Executive Director at ICHP, Amy Darlington, shares her reflections on her work collaborating with citizens through ICHP’s Deliberation and Engagement partnership with Ipsos UK, and how meaningful and high-quality Patient and Public Involvement and Engagement (PPIE) is informing trusted use of health and care data.
As someone who has worked in the NHS for most of my career, I have seen many iterations of the health service; from PCTs (Primary Care Trusts) to PCNs (Primary Care Networks), CCGs (Clinical Commissioning Groups) to ICBs (Integrated Care Boards). In the current environment, with growing waiting lists, workforce pressures, and economic downturn all threatening the quality of care, it is arguably one of the most challenging periods. However, with challenges come opportunities, and I remain hugely optimistic about the transformative role that better use of data in particular can play in improving the way healthcare is delivered in the future. But this ambition will only be realised if we allow the public to play a meaningful role in future change and transformation too.
One recent progressive step forward in health data use has been the creation of a network of Sub National Secure Data Environments (SNSDEs) for Research and Development (R&D), and we are proud to have supported the successful London bid alongside partners across the capital. But, as many of us who have been involved in the development of secure data environments previously, under the guise of Trusted Research Environments, have seen, to yield the vast benefits that SDEs can bring we must understand public expectations in relation to how their data is used, by whom and for what purpose – and we must understanding these expectations in the context of reality. How do the public weigh up risks and benefits when they are clear about the constraints that decision makers face – financial, technological etc. In my view, one of the most powerful and meaningful ways to do this is through a progressive form of engagement called deliberation.
Deliberation sees ‘mini publics’, reflective of a broader population, being convened over an extended period of time, informed on the topic/s in question through expert presentation and bespoke stimulus, and invited to explore and deliberate trade-offs associated with them. It has been used in a broad range of complex spaces, not just health, over recent years for example climate change, and can successfully help to shape public policy due to its ability to provide informed and considered public opinion.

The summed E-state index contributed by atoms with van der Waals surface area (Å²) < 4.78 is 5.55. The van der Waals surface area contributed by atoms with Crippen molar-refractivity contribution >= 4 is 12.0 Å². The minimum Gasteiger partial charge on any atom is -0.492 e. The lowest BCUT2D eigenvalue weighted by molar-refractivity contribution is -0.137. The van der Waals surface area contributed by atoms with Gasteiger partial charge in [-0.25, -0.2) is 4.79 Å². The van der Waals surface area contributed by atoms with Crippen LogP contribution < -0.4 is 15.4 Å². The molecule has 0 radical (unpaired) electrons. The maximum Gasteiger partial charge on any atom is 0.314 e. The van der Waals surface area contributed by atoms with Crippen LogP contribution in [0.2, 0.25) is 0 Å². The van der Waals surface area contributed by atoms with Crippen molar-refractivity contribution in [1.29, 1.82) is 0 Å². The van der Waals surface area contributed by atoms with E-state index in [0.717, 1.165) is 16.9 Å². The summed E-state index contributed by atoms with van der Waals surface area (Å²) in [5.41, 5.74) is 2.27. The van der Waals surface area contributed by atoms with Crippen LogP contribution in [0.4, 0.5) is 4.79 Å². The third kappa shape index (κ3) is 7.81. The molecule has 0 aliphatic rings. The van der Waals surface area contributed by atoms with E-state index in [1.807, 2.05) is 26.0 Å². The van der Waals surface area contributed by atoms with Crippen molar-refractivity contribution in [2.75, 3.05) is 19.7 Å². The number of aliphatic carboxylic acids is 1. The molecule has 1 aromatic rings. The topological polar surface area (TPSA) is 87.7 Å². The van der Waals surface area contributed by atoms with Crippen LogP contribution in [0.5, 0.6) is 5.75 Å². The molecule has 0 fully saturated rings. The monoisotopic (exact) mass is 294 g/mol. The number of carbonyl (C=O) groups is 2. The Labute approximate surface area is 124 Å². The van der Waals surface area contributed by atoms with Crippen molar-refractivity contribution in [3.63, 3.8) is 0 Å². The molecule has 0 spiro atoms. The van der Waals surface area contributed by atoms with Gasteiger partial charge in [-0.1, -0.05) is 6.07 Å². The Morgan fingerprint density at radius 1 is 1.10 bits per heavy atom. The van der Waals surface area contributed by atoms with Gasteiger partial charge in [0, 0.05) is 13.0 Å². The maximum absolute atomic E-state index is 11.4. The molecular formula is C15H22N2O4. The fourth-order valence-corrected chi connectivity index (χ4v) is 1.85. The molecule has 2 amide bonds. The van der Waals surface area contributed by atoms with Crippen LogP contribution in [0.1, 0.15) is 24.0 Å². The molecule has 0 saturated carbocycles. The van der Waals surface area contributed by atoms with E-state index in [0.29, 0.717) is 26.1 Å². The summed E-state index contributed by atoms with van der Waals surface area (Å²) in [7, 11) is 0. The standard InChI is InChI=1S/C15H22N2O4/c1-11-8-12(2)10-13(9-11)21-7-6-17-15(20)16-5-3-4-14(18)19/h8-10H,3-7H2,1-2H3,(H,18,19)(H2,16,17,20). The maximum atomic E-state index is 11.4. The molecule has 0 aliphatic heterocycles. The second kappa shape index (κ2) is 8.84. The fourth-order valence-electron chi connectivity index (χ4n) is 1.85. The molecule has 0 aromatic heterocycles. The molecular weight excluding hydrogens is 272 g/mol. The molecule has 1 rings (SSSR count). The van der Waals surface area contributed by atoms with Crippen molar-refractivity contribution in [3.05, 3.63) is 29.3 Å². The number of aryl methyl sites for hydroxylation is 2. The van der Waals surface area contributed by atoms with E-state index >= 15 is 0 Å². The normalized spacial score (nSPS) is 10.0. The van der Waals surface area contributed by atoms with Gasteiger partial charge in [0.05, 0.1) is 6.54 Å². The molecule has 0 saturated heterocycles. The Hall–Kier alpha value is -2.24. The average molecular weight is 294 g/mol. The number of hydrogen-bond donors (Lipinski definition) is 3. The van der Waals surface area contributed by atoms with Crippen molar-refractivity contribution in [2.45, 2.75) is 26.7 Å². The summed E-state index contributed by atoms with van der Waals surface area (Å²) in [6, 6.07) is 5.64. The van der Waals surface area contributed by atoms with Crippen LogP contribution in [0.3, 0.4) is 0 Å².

This approach is particularly well-suited to delivering generating considered and informed public insights on topics like health care, and specifically health data, because it gives a framework and the space for a multitude of options to be explored and discussed collaboratively. The inclusive and educative approach to materials definition also makes topics people are unfamiliar with accessible, which ensures an inclusive approach to engagement and enables a diverse range of voices to come together to discuss and deliberate issues that directly affect them. And most importantly – people are only asked to deliberate things they can really influence.
At ICHP, we have built a Deliberation and Engagement partnership with Ipsos UK to provide health and care decision makers a means to involve citizens effectively in transformation. Through the partnership, we bring together leading expertise in public deliberation, dialogue and engagement with a deep knowledge of healthcare policy and experience in delivering complex change across health and care sector. Our partnership has delivered a series of deliberative engagements at ICS, regional and national levels. Much of our work has focused on acceptable use of health and care data, particularly in London. Through a series of deliberations, we have supported system leaders across London to gain a better understanding of public experiences and expectations to inform trusted policy, whilst in parallel building and maintaining trust between citizens and public bodies.
As such, we have a solid understanding of Londoners’ expectations around data use. These expectations have directly informed governance arrangements, access models, commercial principles and much more, as well as helped shape local and London-wide policy, thereby ensuring that we are using health and care data in a way that is both acceptable and trustworthy.